Updated: Sunday, 19th November 2017 @ 8:06am

Two thirds of Manchester lack the 'posh polish' needed to bag a high end City job

Two thirds of Manchester lack the 'posh polish' needed to bag a high end City job

| By Andy Donley

Elite firms are more likely to hire 'posh' graduates than bright members of the working class, a report from The University of London has claimed.

The report, commissioned on behalf of The Social Mobility and Child Poverty Commission, was based on interviews with staff from 13 accountancy, law and financial service firms.

It claimed that working-class applicants to graduate schemes run by these firms needed higher qualifications to be successful than their privately educated peers, whilst placed importance on a candidate's 'polish'.

This 'polish' refers to a number of factors including accent, travelling experience and a confidence seemingly only derived from being wheeled out by parents at endless black tie functions, being forced to exchange pleasantries with similarly privileged individuals.

The Independent published a test on Monday designed to decipher whether you would make the cut, posing the questions:

  1. Did you go to a selective state/ fee-paying school?
  2. Did you go on a gap year?
  3. Have you seen a lot of the world?
  4. Have you/are you due to graduate from a Russell Group University?
  5. Were you a member of a debating or public speaking society at school?

Though the city boasts a Russell Group university, Manchester prides itself on its working class, northern roots, so we'd assume that a lot of us would't make the cut.

To find out, MM took to the streets to see if the average Mancunian scrubbed up well enough to be considered as posh.  

In this instance, 'posh' is determined as answering in the affirmative to three or more of the above questions.


Not the most scientific of experiments we will grant you, but MM discovered that two thirds of Manchester is conclusively (...) not posh.

The mixture of University of Salford, Manchester Metropolitan University and non-graduates interviewed out-balanced the University of Manchester Russell Groupers.

Furthermore, although many claimed to have seen the world, and a fair number had been on gap years, most people did not go to a fee-paying or selective school, and just one person took part in school debates.

But what did those we spoke to think of the report's findings?

Unsurprisingly, many were more than a little affronted.

23-year-old University of Salford graduate Chris Lowe said that it was attitudes such as these which were 'stopping him from getting a job'.


UNFAIR: Chris believes that elitist attitudes are stopping him from getting his dream job

"I did my time at University and now I'm stuck with either doing something I hate or hoping that recruitment policy changes," he said.

Sam Byrne agreed, and although the 21-year-old Salfordian MMU student is yet to apply for jobs, he is pessimistic over his chances of securing a position befitting his expectations.

He said: "I'm a law student and I knew when I started that I'd picked something that was hard to get into. Stuff like this just makes you think, 'what's the point?'"

Media City colleagues Jamie Smith, Phil McCallister, Sharon Turner and Sid McDonald all confirmed that the report’s findings were very much in line with their own experiences of life at a prestigious corporation.


STICK TO YOUR KIND: Jamie has noticed class bias in higher paid roles 

Jamie, a 28-year-old technician from Kent, said: "Up to a certain level in this business, you have people from all walks of life. But the higher up you get, the more they seem to stick to a type."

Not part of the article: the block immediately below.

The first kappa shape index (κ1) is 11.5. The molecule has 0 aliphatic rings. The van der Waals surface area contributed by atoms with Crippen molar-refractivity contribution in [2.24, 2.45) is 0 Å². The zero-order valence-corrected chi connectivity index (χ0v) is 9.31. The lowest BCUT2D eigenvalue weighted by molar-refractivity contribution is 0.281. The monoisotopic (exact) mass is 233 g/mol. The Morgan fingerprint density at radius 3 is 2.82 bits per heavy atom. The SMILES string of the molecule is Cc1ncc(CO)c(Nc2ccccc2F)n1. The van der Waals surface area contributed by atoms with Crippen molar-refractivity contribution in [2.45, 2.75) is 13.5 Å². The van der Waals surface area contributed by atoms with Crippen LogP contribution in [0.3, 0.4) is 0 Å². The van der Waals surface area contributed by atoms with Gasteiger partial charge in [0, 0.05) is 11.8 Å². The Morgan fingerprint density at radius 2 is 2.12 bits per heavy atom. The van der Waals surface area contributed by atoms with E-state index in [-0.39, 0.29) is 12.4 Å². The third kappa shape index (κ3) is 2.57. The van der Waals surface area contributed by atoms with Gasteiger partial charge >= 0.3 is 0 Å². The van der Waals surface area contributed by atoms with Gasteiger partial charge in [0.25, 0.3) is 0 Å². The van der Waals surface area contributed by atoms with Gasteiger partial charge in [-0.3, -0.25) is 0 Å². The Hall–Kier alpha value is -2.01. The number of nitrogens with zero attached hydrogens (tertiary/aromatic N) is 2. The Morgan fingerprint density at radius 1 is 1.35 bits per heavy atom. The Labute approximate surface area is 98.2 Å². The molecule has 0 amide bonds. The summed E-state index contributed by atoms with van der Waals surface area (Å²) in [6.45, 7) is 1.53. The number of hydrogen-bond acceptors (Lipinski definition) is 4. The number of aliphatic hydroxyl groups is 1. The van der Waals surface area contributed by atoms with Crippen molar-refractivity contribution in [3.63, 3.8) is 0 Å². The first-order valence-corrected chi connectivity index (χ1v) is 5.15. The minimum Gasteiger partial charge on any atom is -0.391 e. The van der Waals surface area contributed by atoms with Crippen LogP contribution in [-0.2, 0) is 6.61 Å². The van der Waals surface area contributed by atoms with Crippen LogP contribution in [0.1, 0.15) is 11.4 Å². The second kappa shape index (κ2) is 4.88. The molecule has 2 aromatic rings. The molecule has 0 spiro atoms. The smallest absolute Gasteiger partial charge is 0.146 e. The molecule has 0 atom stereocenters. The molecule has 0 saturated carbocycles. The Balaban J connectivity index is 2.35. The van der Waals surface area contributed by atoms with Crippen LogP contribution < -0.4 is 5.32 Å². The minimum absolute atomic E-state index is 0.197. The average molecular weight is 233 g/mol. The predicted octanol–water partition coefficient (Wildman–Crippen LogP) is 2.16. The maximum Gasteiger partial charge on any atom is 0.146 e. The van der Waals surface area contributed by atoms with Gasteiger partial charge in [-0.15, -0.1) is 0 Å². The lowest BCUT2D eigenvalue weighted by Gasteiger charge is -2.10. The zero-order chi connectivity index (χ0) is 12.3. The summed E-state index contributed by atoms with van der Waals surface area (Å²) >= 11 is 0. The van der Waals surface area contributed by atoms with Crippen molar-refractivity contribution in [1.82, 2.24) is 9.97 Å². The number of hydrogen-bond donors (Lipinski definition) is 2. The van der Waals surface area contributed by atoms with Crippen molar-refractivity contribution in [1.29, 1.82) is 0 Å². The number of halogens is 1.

26-year-old local lad Phil agreed, saying: "All them that you meet off the graduate scheme are the same; different versions of the same people."

Essex-born Sharon, 38, went one step further, saying that her employers was run like an 'old boy's club', whilst stating that the fact that other businesses seemed to be ran in the same fashion didn't surprise her at all.

Francesca Berardi, a 20-year-old second-generation Italian now studying her native language at UoM, fell within the test's description of posh, but refused to accept the adjective as applying to her.


TAKE ADVANTAGE: Francesca admitted that she would use her ‘posh’ background to get a job

"I'm definitely not posh," she said.

"It's sad that people are employing people just because they think they're posh though.

"Saying that, if 'being posh' can get me a job, I'm all for it!"

Didsbury brother's Shakeel and Zaheer Patel, 22 and 24, also ticked the right boxes to impress elitist employers, but they laughed off any suggestion that they would find it easier to gain employment because of their private education.


OTHER FACTORS: Shakeel believes that other variables come to play when understanding employability   

"Tell me who these companies are and I'll start applying straight away," joked Shakeel, before Zaheer elaborated.

"So many things go into whether people get jobs — I think the study is simplistic.

"More and more these days, people from different backgrounds are getting chances and I think that we're moving in the right direction."

Finally, 24-year-old data analyst Daniel Maskill admitted that he was not surprised by the report, but said that he cannot find fault with the attitudes of the employers.

The Salfordian said: "If I had a business or I was looking to hire someone, I'd want to make sure I was getting the best worker for the least effort.

"You might be able to find some fantastic prospect in a dead-end uni in the middle of nowhere, but what's the point if you can go to Oxford or Cambridge and find someone ready to walk right in?

"I don't think they do it because they hate poor people or anything – it just makes the most business sense."

Image courtesy of Lucyd*, with thanks.